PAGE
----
When you do what you love, it is easy to want to put in more effort than you are capable of. It is important to remember to take care of yourself first, otherwise everyone else will receive you at your worst. It is important not to burn out as, to the partner, you’re not just the face of the company, you are the company. When navigating with publishers, their impression of WordPress and Newspack is coming directly from the experiences you are creating. That can create a lot of weight, but you are never lifting alone. Be vulnerable with your team and place your trust in them. Mine has supported me through challenging situations, and helped to shine light in areas I couldn’t see.  

As a TAM at Automattic, what’s one of the more exciting projects (or milestones) that you’ve had the opportunity to work on?

I am the person behind the counter serving ice cream to kids. It is the perfect analogy for the TAM role.I can be opinionated about which flavors go well with different toppings. I can be creative in the deliverables and express my personality through my work. I can collect information around high demand menu items or traffic patterns, and offer feedback where needed. 

But the best part of the analogy is that I am making a difference in someone’s life  — like showing an excited child a new flavor of ice cream, or  helping a new romantic couple discover their  “official first flavor” on a first date.  I create the same feeling for the publisher who has been struggling to post content for years due to a failing web stack. Or the author who had to stay late day-after-day to load content in five different places — and can now go home on time because they can create complete content in one location. I have two simple qualities that define me: leave things better than when I found them, and empower others to do the same. This has grown out of being a father of two great kids, and having a strong positive outlook. Automattic pushes me to demonstrate these qualities in my role as a Technical Account Manager (TAM) for Newspack, working with news organizations and publications all over the world. We help migrate these publications from their current web stack over to WordPress under Newspack. Part of this commitment includes translating the publisher’s vision into a Newspack solution in order for the team and publication to become self-sustaining and self-sufficient. But that doesn’t mean we leave them to their own devices once they are here.  We check in regularly to make sure they are still on a path to be successful.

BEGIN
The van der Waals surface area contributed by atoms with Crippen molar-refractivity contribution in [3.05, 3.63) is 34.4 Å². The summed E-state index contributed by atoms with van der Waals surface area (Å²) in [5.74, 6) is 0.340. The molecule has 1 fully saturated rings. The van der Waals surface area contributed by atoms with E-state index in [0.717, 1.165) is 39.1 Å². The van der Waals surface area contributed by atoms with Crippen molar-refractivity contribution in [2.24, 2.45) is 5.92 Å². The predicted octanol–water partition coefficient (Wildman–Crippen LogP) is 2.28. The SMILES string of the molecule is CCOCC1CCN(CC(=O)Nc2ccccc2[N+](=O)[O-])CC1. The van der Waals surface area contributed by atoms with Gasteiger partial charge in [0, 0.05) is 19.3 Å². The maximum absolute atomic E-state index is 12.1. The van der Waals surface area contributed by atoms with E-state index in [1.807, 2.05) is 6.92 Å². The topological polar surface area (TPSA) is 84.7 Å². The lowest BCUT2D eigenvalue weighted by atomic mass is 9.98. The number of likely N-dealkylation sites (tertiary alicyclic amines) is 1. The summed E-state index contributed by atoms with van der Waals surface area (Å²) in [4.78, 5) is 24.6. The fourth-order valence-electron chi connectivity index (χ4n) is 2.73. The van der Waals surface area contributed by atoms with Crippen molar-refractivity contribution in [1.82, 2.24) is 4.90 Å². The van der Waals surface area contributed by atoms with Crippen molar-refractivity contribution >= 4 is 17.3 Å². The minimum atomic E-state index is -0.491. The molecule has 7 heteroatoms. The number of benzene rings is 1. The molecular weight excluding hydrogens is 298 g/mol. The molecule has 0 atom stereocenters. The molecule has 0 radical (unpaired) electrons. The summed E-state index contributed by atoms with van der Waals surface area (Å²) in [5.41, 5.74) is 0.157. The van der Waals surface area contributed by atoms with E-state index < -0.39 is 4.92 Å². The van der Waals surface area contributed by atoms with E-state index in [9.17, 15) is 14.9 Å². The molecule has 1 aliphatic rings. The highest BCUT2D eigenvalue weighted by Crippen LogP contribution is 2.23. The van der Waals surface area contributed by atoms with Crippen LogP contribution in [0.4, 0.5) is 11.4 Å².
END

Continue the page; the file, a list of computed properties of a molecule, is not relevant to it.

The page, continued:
We are part developer, part educator, and all empathizer. – Daniel Brown